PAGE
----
Abstract: The existing literature on binary games with incomplete information assumes that either payoff functions or the distribution of private information are finitely parameterized to obtain point identification. In contrast, we show that, given excluded regressors, payoff functions and the distribution of private information can both be nonparametrically point identified. An excluded regressor for player i is a sufficiently varying state variable that does not affect other players utility and is additively separable from other components in is payoff. We show how excluded regressors satisfying these conditions arise in contexts such as entry games between firms, as variation in observed components of fixed costs. Our identification proofs are constructive, so consistent nonparametric estimators can be readily based on them. For a semiparametric model with linear payoffs, we propose root-N consistent and asymptotically normal estimators for parameters in players payoffs. Finally, we extend our approach to accommodate the existence of multiple Bayesian Nash equilibria in the data-generating process without assuming equilibrium selection rules.
    Keywords: Games with Incomplete Information, Excluded Regressors, Nonparametric Identification, Semiparametric Estimation, Multiple Equilibria.
    JEL: C14 C51 D43
    Date: 2012–08–21
  6. By: Matteo G. Richiardi
    Abstract: Forecasting based on random intercepts models requires imputation of the individual permanent effects to the simulated individuals. When these individuals enter the simulation with a history of past outcomes this involves sampling from conditional distributions, which might be unfeasible. I present a method for drawing individual permanent effects from a conditional distribution which only requires to invert the corresponding estimated unconditional distribution. While the algorithms currently available in the literature require polynomial time, the proposed method only requires matching two ranks and works therefore in N lnN time.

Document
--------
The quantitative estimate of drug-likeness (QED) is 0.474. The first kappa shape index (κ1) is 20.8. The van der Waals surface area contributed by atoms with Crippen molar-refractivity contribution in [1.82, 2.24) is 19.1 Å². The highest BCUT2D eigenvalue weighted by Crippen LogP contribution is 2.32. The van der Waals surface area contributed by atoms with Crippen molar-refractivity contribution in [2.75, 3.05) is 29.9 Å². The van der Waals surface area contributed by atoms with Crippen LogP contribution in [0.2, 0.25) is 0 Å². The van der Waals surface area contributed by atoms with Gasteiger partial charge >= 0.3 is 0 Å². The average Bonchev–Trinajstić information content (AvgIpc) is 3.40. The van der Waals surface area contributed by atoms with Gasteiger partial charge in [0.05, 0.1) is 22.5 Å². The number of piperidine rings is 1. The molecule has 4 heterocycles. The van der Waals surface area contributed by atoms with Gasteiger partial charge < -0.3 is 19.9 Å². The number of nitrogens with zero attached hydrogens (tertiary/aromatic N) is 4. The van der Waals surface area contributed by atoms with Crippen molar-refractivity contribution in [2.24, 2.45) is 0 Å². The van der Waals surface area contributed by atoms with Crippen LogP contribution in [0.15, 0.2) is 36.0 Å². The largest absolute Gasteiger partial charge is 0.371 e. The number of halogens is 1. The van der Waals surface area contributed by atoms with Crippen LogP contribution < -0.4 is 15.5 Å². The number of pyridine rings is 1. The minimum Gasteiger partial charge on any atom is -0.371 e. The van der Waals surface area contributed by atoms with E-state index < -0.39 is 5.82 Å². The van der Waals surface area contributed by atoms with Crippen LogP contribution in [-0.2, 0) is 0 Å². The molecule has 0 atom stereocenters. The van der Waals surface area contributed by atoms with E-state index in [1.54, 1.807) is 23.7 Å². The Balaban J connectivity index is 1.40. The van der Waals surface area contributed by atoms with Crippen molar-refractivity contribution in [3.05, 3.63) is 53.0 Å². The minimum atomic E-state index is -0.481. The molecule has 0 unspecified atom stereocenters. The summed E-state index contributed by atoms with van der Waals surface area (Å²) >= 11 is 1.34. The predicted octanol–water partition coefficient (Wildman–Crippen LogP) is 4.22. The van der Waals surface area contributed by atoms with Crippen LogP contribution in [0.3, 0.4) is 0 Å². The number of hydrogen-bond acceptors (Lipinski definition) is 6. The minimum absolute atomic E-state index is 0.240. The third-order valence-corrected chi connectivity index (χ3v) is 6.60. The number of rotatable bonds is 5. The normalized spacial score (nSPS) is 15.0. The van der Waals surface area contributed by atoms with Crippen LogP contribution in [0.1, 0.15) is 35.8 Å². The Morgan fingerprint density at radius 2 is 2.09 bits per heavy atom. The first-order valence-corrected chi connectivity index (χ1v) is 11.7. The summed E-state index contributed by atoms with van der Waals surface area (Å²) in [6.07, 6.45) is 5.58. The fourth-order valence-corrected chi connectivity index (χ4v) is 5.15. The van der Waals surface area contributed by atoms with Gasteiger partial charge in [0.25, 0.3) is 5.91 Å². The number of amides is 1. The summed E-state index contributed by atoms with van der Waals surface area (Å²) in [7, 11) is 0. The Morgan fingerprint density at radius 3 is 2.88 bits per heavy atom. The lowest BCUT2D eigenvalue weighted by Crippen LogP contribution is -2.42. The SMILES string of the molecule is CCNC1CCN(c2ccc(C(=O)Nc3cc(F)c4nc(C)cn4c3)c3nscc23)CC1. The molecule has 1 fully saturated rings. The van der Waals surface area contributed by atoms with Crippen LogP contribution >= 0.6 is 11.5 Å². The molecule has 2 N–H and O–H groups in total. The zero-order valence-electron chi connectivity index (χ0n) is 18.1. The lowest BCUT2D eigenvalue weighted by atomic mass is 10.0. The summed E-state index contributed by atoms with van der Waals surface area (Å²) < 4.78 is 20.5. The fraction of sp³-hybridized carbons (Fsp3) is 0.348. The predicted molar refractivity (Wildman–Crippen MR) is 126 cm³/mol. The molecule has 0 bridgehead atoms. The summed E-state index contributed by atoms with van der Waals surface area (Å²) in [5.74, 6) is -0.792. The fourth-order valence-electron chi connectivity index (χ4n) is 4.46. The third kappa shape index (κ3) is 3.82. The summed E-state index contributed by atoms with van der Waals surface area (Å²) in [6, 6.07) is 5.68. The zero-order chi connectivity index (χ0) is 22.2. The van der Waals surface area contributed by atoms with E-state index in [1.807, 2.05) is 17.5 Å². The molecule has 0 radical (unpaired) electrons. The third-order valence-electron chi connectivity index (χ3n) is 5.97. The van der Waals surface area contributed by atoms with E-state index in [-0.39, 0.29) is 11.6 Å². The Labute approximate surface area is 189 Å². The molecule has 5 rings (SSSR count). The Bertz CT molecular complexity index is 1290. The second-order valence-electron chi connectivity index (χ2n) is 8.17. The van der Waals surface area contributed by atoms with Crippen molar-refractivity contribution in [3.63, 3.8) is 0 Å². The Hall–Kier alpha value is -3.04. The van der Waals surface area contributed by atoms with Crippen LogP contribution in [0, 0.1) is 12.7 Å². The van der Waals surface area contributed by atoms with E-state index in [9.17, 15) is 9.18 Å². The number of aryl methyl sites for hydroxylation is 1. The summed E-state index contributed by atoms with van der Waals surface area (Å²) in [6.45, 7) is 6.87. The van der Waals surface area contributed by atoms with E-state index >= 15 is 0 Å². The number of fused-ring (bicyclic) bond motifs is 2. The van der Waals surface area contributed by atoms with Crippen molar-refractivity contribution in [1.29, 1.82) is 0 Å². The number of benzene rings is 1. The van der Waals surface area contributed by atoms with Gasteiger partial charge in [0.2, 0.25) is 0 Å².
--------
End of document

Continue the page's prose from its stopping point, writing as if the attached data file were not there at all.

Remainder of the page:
Keywords: forecasting, microsimulation, random intercept models, unobserved heterogeneity
    JEL: C15 C53 C63
    Date: 2012
  7. By: Khalfaoui, R; Boutahar, M
    Abstract: We analyzed the volatility dynamics of three developed markets (U.K., U.S. and Japan), during the period 2003-2011, by comparing the performance of several multivariate volatility models, namely Constant Conditional Correlation (CCC), Dynamic Conditional Correlation (DCC) and consistent DCC (cDCC) models. To evaluate the performance of models we used four statistical loss functions on the daily Value-at-Risk (VaR) estimates of a diversified portfolio in three stock indices: FTSE 100, S&P 500 and Nikkei 225. We based on one-day ahead conditional variance forecasts. To assess the performance of the abovementioned models and to measure risks over different time-scales, we proposed a wavelet-based approach which decomposes a given time series on different time horizons. Wavelet multiresolution analysis and multivariate conditional volatility models are combined for volatility forecasting to measure the comovement between stock market returns and to estimate daily VaR in the time-frequency space. Empirical results shows that the asymmetric cDCC model of Aielli (2008) is the most preferable according to statistical loss functions under raw data. The results also suggest that wavelet-based models increase predictive performance of financial forecasting in low scales according to number of violations and failure probabilities for VaR models.
    Keywords: Dynamic conditional correlations; Value-at-Risk; wavelet decomposition; Stock prices
    JEL: D53 C53 G11 C52
    Date: 2012–09–24
  8. By: Prehn, Sören; Brümmer, Bernhard; Glauben, Thomas
    Abstract: Recently, discussion about the appropriate estimation of gravity trade models has started in agriculture. Here, we are going to review recent developments in the literature. It appears that fixed effects Poisson Pseudo Maximum Likelihood is not only the only consistent estimator [Santos Silva and Tenreyro, 2006] but also it already allows for a structural fit [Fally, 2012]. Fixed effects in conjunction with the adding-up property of Poisson Pseudo Maximum Likelihood - which has been so far neglegted - can be harnessed to directly deduce multilateral resistance indexes (i.e. general equilibrium effects) from reduced-form estimation. This innovation made by Fally will ease comparative statics and incidence analysis, making Poisson Pseudo Maximum Likelihood even more preferable in practice. --
    Keywords: Gravity Estimation,Poisson Pseudo Maximum Likelihood,Adding-up,Structural Fit
    Date: 2012
  9. By: Mark Podolskij (Heidelberg University and CREATES); Christian Schmidt (Heidelberg University); Johanna Fasciati Ziegel (University of Bern)